Our sense of wonder is like a mental muscle: if we feed it well, it will grow stronger, and if we ignore it, it will weaken. Here are a few tips that your family can use to look for beauty, meaning and mystery in the world every day.
1. Spend time in nature
The natural world is especially good at encouraging us to find the extraordinary in the ordinary. Go for a family walk in nature. Try a hike through a forest, a short stroll to your local park or a weekend meander along the beach. Approach your surroundings with an open mind. Point out objects and changes occurring in the environment.
Encourage your children to observe the sights, sounds, smells and sensations. Take time to notice and talk about the little things. Smell the roses. Bend down and examine the leaves of a plant. Pick up a shell and feel the texture. Listen for the subtle hum of insects. Look up at the shapes and patterns of the clouds and trees overhead. Ask your children open-ended questions that encourage curiosity and provoke thinking, such as:
- I wonder what…?
- What would happen if…?
- Why do you think … ?
- How did that happen?
- How does it work?
Try to stay present and be curious. You see, your sense of wonder will inspire your childrens’ and vice versa.
2. Create a Wonder Wall
Not to be confused with the Oasis song, a wonder wall is frequently used by teachers. It’s a wall in a classroom where students can write and display questions they are curious about.
You can create one of these in your own home by allocating a special place for it (ie. the fridge, the playroom wall). Leave a pad of sticky notes and a pen nearby. Whenever your children have questions (particularly one that you don’t know the answer to) write it on a sticky note. You might even have your own questions for the wall.
Later when you have time, research the answer to the questions together. Look online, in books or visit special places such as a museum or art gallery.
3. Share awe-inspiring content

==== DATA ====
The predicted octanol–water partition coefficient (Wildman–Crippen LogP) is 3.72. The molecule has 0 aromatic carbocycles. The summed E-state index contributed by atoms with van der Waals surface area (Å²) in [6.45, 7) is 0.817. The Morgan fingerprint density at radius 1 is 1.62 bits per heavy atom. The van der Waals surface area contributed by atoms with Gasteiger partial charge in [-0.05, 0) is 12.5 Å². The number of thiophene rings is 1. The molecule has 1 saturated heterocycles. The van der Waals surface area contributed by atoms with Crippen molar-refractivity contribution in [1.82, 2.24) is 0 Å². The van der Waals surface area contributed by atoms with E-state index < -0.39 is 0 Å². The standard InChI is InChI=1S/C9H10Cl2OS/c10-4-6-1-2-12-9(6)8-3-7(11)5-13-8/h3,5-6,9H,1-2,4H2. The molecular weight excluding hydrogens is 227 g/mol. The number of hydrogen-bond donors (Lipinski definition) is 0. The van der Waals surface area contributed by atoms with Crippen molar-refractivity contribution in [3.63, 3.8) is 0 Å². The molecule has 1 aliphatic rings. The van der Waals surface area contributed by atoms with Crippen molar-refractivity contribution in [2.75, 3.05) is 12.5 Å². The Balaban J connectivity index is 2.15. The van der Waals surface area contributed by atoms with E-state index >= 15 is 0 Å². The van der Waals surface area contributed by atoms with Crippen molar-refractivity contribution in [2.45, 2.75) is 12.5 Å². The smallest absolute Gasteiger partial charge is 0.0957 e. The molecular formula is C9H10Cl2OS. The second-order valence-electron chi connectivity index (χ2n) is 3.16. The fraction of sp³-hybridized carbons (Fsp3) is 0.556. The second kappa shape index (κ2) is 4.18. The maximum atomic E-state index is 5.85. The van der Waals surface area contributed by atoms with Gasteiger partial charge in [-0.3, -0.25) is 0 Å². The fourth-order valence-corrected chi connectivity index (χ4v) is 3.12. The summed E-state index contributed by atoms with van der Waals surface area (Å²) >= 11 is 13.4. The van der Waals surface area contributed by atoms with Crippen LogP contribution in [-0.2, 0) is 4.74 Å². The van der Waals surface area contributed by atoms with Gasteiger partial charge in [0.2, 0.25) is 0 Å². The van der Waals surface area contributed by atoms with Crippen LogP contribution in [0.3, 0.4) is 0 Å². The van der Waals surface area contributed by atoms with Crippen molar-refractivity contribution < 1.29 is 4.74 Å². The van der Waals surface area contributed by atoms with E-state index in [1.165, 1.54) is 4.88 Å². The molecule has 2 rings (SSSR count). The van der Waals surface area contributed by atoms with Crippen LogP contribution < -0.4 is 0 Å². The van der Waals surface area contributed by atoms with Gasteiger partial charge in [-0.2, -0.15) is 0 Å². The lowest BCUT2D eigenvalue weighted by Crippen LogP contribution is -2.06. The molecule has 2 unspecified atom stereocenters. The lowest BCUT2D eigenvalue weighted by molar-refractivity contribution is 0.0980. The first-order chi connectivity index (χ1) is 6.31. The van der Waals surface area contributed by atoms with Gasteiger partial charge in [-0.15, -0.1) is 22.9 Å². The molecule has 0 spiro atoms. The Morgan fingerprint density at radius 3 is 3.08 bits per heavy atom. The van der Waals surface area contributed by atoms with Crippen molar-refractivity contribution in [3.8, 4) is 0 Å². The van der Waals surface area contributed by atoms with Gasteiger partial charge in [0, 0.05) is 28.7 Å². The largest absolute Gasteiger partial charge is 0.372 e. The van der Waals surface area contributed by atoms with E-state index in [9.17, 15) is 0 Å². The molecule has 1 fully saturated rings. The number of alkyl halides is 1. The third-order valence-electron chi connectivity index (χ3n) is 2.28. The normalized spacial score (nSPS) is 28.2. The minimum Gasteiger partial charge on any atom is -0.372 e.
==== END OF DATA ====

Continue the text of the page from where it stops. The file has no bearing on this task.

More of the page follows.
While the natural world offers much to be in awe of, it is not always practical or possible to see or visit incredible places. Fortunately we can look to books, movies, documentaries, websites and videos. They provide ways of experiencing parts of life that we may not otherwise be able to. My family has just started watching the documentary Our Great National Parks, narrated by Barak Obama. We were particularly amazed by the lemurs navigating miles of sharp, limestone pinnacles. Here are some more wonder resource ideas:
- Disney + Welcome to Earth TV series that “follows Will Smith on an extraordinary adventure around the world to explore Earth’s greatest wonders”.
- Online video series such as Jason Silva’s Shots of Awe and The Kids Should See This are also great options.
- National Geographic Kids website has a range of interesting videos, games, articles and information to ignite your child’s curiosity.
- Books such as The Big Book for Curious Kids and A Really Short History of Nearly Everything are fabulous texts for delving into mysteries of the world.
Sometimes the wonders you discover will be driven by your own interests. Other times your children will want to follow their fascination. Keep in mind that some people are more prone to awe than others. Don’t be concerned if your child appears uninterested in things that astound you. They will, at the very least, learn about something “amazing.”
All in all, wonder provides so many opportunities for growth, perspective and meaning making in this complex world. Actively seeking out awe-inspiring experiences will benefit your family’s well-being and simply be, well wonderful of course.